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Wednesday, September 29, 2010

Do You Change Your Books with the Season?

I do my best to rotate the picture books that I have out for My Little Reader. (Sometimes "my best" is rotating them every three months.)

What I really enjoy though is rotating our books according to the seasons and the holidays. It's an easy (and educational) way to make your house more festive!











Friday, September 24, 2010

Books About Family

This blog chronicles my life as an early literacy teacher. And right now my job as an early literacy teacher is to help my own three kiddos, two of which will be coming home from Ethiopia soon (still don't have a travel date yet. Wah!). I guess this is a disclaimer... or maybe an apology, for all my recent posts. Hopefully there is something to be gleaned by most of you teachers and parents reading these posts. And I've been appreciative of all the help you guys have been giving me in this area!



There are so many, many things I love about picture books. One of the things I love about them is how therapeutic they can be, and how they can open the door to talk about tough topics.

My Ethiopian children are grieving. That I already know. And when they join our family, they will be confused... unsure. Wondering if this new family is permanent. So right now I'm seeking to find some picture books that might help comfort, assure, and allow them to heal.

They aren't likely to speak much/any English when they first come home. But I've been told they pick it up quickly. I'm still not feeling very confident in my abilities to teach two older, non-English speakers, who have just been through a lot of upheaval (understatement), how to speak and read and write English. But that's a whole other post...

I'm trusting in the magic of picture books to help with the English learning while also addressing what they're dealing with emotionally, all while assisting us in the bonding process (as we snuggle and read together).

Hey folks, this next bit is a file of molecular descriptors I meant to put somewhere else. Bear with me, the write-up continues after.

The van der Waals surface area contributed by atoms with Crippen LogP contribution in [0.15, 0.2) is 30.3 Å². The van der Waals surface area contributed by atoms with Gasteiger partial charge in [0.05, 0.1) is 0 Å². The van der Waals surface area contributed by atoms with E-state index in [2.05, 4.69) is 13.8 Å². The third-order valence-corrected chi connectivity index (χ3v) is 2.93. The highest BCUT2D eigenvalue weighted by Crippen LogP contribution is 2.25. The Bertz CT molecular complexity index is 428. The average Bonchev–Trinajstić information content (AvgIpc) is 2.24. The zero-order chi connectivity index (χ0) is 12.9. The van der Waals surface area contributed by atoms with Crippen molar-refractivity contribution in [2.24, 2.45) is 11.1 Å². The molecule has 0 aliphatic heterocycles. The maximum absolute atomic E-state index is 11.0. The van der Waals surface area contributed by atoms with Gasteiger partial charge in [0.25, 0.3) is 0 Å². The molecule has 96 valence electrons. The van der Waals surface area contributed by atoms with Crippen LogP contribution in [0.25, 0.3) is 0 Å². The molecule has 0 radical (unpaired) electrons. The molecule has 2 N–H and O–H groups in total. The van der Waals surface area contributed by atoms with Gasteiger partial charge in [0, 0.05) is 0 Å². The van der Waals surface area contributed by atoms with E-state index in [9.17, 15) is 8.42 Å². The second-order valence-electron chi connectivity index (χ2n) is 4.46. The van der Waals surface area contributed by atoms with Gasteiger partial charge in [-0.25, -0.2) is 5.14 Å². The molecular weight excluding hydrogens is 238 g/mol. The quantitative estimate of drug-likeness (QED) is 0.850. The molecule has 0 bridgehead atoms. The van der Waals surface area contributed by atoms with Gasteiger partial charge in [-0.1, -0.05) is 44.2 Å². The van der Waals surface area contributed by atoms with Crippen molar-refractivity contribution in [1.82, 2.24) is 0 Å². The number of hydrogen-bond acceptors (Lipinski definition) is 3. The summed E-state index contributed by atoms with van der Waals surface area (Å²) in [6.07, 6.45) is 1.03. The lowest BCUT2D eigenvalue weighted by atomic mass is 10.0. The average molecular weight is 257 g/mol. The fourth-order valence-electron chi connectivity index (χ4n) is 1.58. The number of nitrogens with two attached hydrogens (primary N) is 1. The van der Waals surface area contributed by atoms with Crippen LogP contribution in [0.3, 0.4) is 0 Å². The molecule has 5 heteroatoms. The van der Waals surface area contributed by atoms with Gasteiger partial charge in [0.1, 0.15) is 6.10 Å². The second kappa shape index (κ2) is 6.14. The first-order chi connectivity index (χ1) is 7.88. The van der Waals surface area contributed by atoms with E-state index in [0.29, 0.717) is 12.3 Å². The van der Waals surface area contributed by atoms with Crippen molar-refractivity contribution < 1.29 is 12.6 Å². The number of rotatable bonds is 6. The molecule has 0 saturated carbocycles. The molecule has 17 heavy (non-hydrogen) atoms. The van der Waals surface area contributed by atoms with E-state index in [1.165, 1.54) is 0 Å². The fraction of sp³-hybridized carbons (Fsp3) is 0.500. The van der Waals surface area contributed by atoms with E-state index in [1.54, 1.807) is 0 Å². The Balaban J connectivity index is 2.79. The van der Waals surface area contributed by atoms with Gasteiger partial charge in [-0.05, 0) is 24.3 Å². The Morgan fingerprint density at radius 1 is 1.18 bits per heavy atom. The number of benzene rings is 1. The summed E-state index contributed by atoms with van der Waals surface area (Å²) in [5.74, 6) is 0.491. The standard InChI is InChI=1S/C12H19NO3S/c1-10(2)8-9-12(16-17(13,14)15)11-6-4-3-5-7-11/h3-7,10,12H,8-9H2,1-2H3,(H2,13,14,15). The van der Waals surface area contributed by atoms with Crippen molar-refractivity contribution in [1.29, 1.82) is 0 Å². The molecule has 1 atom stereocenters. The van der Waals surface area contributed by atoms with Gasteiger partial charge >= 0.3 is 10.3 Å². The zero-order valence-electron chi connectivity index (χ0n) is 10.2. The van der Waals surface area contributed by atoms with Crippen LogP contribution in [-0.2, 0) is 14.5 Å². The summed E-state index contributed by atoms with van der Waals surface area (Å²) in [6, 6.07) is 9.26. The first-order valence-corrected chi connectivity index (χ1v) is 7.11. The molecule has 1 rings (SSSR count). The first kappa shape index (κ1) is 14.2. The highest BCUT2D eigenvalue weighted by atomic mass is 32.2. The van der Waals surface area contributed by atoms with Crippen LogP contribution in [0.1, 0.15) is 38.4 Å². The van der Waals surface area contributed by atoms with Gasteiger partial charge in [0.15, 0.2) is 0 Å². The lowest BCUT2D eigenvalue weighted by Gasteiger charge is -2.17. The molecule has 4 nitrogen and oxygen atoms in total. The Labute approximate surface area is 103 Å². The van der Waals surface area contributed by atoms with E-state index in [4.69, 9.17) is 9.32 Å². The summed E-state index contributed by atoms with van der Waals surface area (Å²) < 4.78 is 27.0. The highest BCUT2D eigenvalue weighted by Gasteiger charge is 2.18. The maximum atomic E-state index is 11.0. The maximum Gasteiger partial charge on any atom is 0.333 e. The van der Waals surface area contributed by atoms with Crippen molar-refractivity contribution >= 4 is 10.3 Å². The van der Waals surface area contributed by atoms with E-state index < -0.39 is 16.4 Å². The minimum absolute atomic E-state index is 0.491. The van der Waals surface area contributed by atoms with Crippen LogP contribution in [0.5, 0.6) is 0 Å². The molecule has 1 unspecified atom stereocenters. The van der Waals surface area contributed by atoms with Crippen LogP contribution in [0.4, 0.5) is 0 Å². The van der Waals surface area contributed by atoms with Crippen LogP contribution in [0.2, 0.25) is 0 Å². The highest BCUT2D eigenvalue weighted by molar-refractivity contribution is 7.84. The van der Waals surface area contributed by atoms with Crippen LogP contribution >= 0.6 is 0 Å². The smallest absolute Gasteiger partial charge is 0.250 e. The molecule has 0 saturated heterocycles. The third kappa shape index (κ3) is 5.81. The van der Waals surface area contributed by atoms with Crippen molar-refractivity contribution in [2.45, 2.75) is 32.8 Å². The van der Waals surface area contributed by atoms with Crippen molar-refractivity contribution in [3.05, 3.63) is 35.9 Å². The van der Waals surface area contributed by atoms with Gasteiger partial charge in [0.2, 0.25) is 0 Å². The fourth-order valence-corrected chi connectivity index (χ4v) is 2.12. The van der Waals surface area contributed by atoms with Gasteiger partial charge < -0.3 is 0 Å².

Here are some books I'm thinking might be good ones. I know this is just the tip of the iceberg, and that there are tons I'm leaving out and unaware of. So please share your book suggestions in the comments!


Rotten Ralph by Jack Gantos - I like the way it assures that love is not conditional of behavior. Sarah loves Ralph not matter what.


Llama Llama Red Pajama - Anna Dewdney - A sweet assurance that Mommy is always nearby.



The Heart and the Bottle - Oliver Jeffers - Might be over their heads, but if not, could potentially address well some of what's going on inside their little hearts.


"More More More," Said the Baby - Vera B. Williams - This is a book Isaac loves, and I do too! I love the sweet rhythm of it, and the comfort of family it communicates. What a great book to bond and attach over... And I also love that it portrays what appears to be a white grandma with her brown grandchild. This book was way ahead of it's time!

The Family Book by Todd Parr- Celebrating the diversity of families and assuring that no one family is better or worse than another.

Welcome Home, Forever Child by Christine Mitchell - This one looks like it will address some of the struggles my children will face as children that were adopted at an older age.


I must add as an end note that when you are preparing to adopt, you begin to read picture books with a different perspective. And I have discovered quite a few pictures books that I will not be reading my Ethiopian children. But that also is perhaps a post for another day!



Monday, September 13, 2010

My Home/School

My home is beginning to feel like a little school house. I've been prepping for our newest two additions to our family (via Ethiopian adoption) and for the unique challenges that older child adoption will bring (remember too that our children do not currently speak English). Some of these preparations are things I've been wanting to do anyway, for Isaac's benefit, but haven't been motivated enough.

I am convinced we will never truly be prepared, but it doesn't hurt to try. Check out a few of the things I've been getting ready:




Photo labeling toy bins for easy clean-up.



A sorted craft cabinet. So exciting!



The bookshelf in our breakfast nook. Stocked with play dough, coloring books, paints, pads of paper, pens, crayons, markers, books, CDs, puzzles...



A visual timer to help make transitions a little easier.




A velcro chart for our daily schedule. These cards will also help with communication at the beginning. They have simple pictures of everyday tasks, places, and such.



A calendar. Figure we won't be using it till the kids come home.



Art displays ready to be filled.


Yes, I'm trying to label everything in the house. Hoping it will help all three of my kids learn to read English. The labeling process is slow going, but I'm getting there. I've got enough stuff labeled now that I think David's starting to get annoyed with it. :)



I'm curious if anyone else has done this kind of labeling around their house for their kids at any point? If so, did you attribute any reading successes with it?

Thursday, September 9, 2010